It all started in 1789 when Tobias Finkbeiner opened a pub for wagon drivers and lumberjacks in the Tonbachtal. His son, Ludwig, added a bakery after returning as the only survivor of 25 local boys who invaded Russia with Napoleon. His grandson, Johann Georg, added a distillery and cider press. His great-grandson, Friedrich, got the idea of bringing in wine from Baden when his own attempts at winemaking failed. Great-great-grandson Heinrich started renting rooms at the suggestion of a lost hiker. During the war, the Traube was requisitioned, but in 1957 great-great-great grandson Willi got things started back up again and turned the inn into a resort hotel. In 1978, he brought in chef Harald Wohlfahrt to head the restaurant's now-famed Schwarzwaldstube. Great-great-great-great grandson Heiner Finkbeiner took over from his uncle Willi in 1993, the same year Schwarzwaldstube was awarded three Michelin stars. Lots of places claim to have a long family tradition, but few with more right than the Traube. Elegant and gracious Heiner Finkbeiner literally has the hotel business in his blood.
For all its long history—by the way, Tobias' original pub is now the Traube's informal Bauernstube restaurant—the Traube is quite contemporary country chic. If the Bareiss preserves a kind of retro German holiday atmosphere, the Traube is a tad more cosmopolitan. The interiors harmoniously combine streamlined modern fixtures with polished pine and warm country fabrics. Everything from the Schwarzwaldstube's use of exotic spices and coconut milk to the Qi spa treatments, show a more international fusion style. Maybe because of the prestigious three-star restaurant or the fact that the hotel agrees to take credit cards, clients are more international as well. Moreover, an astounding 80 percent have stayed three times or more, a real testament to quality.
Honestly, the differences in amenities, facilities, and service are fairly small, really coming down to décor and minor details. The Traube's public areas and spa facilities are more contemporary and luxurious, though the guestrooms lack the individual character of the Bareiss. Number 167 at the Traube is a large double in the main building with a wall of windows and a long balcony too narrow for a chair. Besides the carved pine headboard and the sunny hillside view, however, there is little of the romance of the Black Forest. The rest of the furniture, upholstered in red, has a practical, corporate blandness. The plain white tiled bathroom is nicely fitted with two wall-mounted basins, a tub with a hand shower, and chrome fittings, all chosen for that streamlined-yet-classic look.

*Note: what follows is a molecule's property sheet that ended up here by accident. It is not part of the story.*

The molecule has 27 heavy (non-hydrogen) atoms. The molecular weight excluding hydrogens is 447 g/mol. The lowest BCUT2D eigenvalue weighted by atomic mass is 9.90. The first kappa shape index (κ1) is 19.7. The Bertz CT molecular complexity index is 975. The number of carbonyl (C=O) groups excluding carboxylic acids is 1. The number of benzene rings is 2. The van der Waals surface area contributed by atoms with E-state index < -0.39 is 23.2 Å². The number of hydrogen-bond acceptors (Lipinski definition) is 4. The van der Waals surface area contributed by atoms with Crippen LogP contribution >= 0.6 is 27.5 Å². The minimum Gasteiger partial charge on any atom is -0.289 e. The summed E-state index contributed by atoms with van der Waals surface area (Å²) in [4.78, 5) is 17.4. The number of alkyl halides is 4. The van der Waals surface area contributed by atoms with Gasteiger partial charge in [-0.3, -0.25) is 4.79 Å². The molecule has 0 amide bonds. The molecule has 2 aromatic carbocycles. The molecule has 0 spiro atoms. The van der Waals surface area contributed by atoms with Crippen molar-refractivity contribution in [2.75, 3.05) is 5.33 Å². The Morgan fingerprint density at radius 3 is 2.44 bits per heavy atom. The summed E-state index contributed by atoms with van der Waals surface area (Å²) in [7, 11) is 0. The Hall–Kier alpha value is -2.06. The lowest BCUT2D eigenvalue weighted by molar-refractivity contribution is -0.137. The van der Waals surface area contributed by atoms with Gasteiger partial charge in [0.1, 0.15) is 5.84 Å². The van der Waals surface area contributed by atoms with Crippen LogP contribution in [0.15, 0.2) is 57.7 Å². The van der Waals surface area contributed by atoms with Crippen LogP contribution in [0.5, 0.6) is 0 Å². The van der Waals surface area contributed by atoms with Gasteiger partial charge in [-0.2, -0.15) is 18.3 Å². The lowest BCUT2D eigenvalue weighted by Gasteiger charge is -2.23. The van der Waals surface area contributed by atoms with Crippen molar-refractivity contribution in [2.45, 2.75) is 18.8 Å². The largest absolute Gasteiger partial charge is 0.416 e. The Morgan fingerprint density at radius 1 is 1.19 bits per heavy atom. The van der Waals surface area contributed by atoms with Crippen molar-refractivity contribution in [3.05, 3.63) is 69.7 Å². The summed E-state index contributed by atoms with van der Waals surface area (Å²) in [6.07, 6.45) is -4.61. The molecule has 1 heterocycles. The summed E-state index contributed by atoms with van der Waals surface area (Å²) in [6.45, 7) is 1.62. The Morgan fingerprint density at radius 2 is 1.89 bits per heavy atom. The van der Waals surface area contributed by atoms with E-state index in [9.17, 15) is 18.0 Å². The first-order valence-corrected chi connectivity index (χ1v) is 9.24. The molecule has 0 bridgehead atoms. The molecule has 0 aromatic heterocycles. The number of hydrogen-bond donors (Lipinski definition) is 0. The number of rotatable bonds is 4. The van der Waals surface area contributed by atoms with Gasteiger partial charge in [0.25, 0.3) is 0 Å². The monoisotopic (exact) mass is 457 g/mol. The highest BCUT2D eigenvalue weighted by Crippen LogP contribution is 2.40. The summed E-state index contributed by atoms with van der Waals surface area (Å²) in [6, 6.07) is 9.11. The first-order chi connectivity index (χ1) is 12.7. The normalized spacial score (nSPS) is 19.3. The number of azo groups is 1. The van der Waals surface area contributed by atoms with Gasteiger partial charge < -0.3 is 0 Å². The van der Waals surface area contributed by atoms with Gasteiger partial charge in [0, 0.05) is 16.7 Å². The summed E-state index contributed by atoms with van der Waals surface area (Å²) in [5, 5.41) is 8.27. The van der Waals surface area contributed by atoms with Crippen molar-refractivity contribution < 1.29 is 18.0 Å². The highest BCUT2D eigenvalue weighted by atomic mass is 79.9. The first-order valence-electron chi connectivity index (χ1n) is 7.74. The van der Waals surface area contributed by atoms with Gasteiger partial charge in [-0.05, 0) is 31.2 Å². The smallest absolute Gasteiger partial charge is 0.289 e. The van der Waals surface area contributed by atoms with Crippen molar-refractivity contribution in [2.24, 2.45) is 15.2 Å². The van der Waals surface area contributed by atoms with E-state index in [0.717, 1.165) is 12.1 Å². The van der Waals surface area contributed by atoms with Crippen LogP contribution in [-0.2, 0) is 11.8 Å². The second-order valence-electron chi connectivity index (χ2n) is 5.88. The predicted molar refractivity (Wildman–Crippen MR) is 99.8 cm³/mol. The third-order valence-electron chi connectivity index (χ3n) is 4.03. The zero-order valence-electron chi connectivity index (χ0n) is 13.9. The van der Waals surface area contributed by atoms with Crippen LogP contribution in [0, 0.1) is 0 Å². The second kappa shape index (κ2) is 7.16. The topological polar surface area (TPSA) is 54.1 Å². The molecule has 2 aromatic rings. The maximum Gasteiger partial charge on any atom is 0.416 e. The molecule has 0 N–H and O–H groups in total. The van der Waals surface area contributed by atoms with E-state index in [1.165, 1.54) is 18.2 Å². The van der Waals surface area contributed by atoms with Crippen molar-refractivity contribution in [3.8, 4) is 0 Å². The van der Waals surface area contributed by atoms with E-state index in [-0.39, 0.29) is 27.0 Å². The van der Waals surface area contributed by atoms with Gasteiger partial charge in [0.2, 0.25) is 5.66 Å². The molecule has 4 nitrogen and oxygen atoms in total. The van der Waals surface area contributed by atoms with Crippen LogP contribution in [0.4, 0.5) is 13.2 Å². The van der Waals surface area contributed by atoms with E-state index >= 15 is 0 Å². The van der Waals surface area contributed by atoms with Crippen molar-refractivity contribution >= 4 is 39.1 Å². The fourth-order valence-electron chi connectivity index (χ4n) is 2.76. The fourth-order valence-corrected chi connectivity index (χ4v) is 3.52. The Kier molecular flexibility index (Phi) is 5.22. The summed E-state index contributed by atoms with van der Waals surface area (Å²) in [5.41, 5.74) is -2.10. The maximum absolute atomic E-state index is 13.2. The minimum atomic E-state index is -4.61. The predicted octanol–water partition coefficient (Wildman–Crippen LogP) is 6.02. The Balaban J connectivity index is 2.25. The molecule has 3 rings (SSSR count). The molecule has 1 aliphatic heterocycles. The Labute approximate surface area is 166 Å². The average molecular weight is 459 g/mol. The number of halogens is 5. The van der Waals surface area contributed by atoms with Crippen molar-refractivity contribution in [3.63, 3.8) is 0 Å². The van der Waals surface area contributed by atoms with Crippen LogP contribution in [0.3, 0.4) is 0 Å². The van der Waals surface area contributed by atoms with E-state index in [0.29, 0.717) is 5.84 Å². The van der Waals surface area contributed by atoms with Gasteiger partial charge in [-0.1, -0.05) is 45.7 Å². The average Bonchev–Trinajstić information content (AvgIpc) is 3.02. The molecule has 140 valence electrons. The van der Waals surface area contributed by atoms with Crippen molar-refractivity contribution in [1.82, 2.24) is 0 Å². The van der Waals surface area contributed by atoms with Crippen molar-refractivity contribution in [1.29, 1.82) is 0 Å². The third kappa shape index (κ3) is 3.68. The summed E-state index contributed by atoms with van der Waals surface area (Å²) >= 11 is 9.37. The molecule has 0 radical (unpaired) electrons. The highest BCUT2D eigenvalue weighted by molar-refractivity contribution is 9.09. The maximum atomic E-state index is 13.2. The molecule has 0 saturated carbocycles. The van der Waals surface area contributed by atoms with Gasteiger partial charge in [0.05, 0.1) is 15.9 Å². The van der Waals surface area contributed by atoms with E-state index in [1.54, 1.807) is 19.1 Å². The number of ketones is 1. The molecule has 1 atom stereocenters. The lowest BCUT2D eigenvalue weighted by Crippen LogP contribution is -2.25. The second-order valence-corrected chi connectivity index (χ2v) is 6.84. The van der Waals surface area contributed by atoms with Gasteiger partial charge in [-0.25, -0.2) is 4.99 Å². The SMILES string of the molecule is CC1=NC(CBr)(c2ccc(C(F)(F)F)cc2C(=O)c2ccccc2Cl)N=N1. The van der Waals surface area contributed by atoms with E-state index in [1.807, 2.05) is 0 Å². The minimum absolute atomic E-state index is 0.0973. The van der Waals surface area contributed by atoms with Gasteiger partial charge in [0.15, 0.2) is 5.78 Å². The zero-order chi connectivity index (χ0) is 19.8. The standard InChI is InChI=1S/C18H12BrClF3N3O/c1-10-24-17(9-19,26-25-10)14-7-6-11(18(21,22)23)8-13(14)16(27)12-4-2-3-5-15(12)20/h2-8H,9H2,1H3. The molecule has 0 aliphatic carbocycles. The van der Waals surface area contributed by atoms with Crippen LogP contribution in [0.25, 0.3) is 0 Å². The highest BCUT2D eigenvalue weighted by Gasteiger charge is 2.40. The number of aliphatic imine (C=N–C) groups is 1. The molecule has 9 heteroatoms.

Other amenities and activities are similar to those of the Bareiss. Children have their own daytime activities in the gymnasium-sized playroom, and there is a state-of-the-art cooking school for three-star culinary classes. Besides the facilities also available at the Bareiss, the Traube has an "igloo" bath, indoor tennis courts, a bowling alley, and a trout stream. Its location along the main street of Tonbach village does not feel like a Black Forest gated community, as even such a small street disrupts that feeling of seclusion. Despite that, the warm feeling of a family establishment pervades everything. It's hard to go wrong at either property. —by Lydia Itoi
Daily Per Person Rates:Singles €105-185, doubles and apartments from €101-178, penthouse from €208 per person. Discounts for children. Half board available for €16 per person, two night minimum.
Rating: Quality 17/20, Value 14/20